He took care of young Dean, who was less a niece than a daughter. Mayor Leslie would deliver a package of medicine from his drugstore to mother’s apartments in prague and find him sitting in a green glider on the front porch. “Mr. Leslie, if you have a few minutes, let’s pass the time,” he would say, and they would talk about what was going on in town, which interested him considerably.
He would say to Louise, “Always have $50 in the bank. You can meet any situation.” Dean remembers the ghost stories he told the children of the family and the neighborhood, particularly the one about the doomed Judith, who he claimed threw herself to her death off the balcony of the Sheegog-Bailey house (which he bought and named Rowan Oak) after having been jilted by her Yankee beau. He would take his niece to the Charlie Chan movies at the Lyric Theater on Saturday nights, and as they walked home he would ask her, “Dean, did you like what Number One Son did?” and they would discuss the action in earnest detail.
No one was to interrupt him when he was writing, but Dean burst in one afternoon and shouted: “Pappy, I’ve got the best news! An Ole Miss girl has just been named Miss America!” He pulled himself up from his table, took his pipe from his mouth, and said: “Well, Missy, at last somebody’s put Mississippi on the map.”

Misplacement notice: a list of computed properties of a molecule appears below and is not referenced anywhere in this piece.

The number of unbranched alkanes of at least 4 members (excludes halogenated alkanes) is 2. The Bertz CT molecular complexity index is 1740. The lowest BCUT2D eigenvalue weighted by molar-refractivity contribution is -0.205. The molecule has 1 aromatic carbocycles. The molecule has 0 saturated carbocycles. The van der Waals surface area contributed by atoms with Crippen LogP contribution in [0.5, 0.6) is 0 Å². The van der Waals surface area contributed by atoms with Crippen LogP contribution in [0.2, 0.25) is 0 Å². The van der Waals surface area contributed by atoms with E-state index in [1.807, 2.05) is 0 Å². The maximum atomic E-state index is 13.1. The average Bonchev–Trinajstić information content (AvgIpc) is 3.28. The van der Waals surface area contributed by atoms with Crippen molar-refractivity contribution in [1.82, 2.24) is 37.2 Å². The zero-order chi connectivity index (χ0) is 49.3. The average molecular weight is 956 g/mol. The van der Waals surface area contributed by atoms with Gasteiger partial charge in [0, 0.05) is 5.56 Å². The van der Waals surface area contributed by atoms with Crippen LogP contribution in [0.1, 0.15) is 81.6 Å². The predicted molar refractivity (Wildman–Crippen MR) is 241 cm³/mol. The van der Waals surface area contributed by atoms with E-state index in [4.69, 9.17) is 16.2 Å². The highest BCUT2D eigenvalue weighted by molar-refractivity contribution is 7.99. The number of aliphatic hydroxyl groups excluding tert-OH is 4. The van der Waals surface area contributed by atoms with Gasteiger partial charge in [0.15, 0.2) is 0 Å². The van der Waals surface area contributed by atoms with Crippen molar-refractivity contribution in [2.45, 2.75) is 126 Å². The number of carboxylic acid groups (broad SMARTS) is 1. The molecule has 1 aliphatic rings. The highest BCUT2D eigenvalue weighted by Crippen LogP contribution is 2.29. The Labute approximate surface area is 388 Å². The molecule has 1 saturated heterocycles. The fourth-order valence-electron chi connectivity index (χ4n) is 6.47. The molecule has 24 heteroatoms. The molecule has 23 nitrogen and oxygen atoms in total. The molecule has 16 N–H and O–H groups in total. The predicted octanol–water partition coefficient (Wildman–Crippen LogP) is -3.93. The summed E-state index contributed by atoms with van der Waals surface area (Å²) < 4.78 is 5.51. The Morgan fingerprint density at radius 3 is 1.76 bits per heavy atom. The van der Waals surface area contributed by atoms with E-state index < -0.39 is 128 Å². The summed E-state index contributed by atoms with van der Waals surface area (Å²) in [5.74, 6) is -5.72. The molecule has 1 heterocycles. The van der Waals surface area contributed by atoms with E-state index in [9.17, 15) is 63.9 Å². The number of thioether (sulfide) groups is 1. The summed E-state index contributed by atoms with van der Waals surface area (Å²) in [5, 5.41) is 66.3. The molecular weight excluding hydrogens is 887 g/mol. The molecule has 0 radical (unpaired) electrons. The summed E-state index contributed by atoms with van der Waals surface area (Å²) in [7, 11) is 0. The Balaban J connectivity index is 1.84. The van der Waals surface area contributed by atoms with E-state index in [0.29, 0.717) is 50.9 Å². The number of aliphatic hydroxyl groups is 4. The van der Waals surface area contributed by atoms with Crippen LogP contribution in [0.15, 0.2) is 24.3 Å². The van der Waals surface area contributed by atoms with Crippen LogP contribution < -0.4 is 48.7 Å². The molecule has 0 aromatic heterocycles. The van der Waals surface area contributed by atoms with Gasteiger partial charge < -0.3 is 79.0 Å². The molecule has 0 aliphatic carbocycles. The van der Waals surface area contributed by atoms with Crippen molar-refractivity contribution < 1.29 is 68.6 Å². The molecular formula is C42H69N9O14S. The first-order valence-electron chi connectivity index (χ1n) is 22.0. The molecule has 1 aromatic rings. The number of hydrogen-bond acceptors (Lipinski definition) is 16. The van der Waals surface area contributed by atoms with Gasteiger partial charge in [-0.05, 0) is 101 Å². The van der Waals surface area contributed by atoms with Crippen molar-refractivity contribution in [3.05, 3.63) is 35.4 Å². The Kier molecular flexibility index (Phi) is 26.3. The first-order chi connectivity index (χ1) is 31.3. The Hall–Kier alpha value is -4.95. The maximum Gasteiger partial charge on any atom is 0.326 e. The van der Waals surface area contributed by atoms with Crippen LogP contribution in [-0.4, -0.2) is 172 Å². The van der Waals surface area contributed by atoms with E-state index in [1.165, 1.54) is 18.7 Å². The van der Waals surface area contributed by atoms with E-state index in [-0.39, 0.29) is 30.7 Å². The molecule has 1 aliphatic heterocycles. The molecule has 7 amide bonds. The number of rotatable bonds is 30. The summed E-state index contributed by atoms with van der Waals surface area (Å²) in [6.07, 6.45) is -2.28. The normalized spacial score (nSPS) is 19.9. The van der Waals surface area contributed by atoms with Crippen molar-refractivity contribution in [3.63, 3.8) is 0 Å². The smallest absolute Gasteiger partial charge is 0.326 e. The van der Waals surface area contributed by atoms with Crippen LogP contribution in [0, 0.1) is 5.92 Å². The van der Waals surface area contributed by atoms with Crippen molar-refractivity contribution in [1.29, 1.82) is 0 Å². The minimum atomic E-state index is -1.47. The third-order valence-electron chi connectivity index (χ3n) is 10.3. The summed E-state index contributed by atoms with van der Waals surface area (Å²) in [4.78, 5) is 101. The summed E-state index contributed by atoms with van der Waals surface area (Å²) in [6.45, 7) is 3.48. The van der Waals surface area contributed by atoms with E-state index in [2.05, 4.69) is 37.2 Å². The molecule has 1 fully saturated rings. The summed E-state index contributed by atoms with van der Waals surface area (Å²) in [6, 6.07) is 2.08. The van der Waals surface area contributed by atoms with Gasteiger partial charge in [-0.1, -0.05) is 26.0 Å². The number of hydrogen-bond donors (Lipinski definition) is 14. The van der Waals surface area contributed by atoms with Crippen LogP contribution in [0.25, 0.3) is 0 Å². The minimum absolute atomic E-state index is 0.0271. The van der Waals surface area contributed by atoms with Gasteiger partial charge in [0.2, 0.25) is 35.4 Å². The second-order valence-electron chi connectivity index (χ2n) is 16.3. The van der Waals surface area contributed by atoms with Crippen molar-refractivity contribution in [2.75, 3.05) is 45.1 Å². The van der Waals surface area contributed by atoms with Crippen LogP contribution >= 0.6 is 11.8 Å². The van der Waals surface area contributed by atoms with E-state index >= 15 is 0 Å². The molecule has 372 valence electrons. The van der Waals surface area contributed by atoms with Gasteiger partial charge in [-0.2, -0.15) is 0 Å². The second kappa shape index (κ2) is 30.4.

He loved the playfulness of life—sipping bourbon in the chilled twilights in the big woods, playing the host in ceremonial moments. He had a profound regard for tradition.He cherished Christmas and the Fourth of July. He gave Dean’s daughter Diane an American flag shortly before her second birthday. On New Year’s Eves at b&b london he invited the young people his daughter Jill’s age, where before a roaring fire, as the chimes of the courthouse sounded midnight, he served them champagne and gave the toast:”Here’s to the younger generation.
May you profit.” He enjoyed the spontaneity of the young and felt deeply the vulnerability of children; people should believe in their progeny. The women he loved the best were either very young or very old. He was not an especially good husband and had a number of affairs, often with much younger women, later chronicled by either the women, or third parties, or both. His firstborn child, a little girl named Alabama after his Aunt ‘Bama, died when she was nine days old. He carried the tiny casket on his lap to St. Peter’s Cemetery and put her in her grave.
“The cedar-bemused cemetery,” as he described the one in Jefferson, is only a few blocks from the square: the stones “whiter than white itself in the warm October sun against the bright yellow and red and dark red hickories and sumacs and gums and oaks like splashes of fire itself among the dark green cedars.” The living and the fictitious are not strangers here. There are surnames on the stones here that are the same as his fictional characters, giving to this terrain a poetic, unearthly ambience.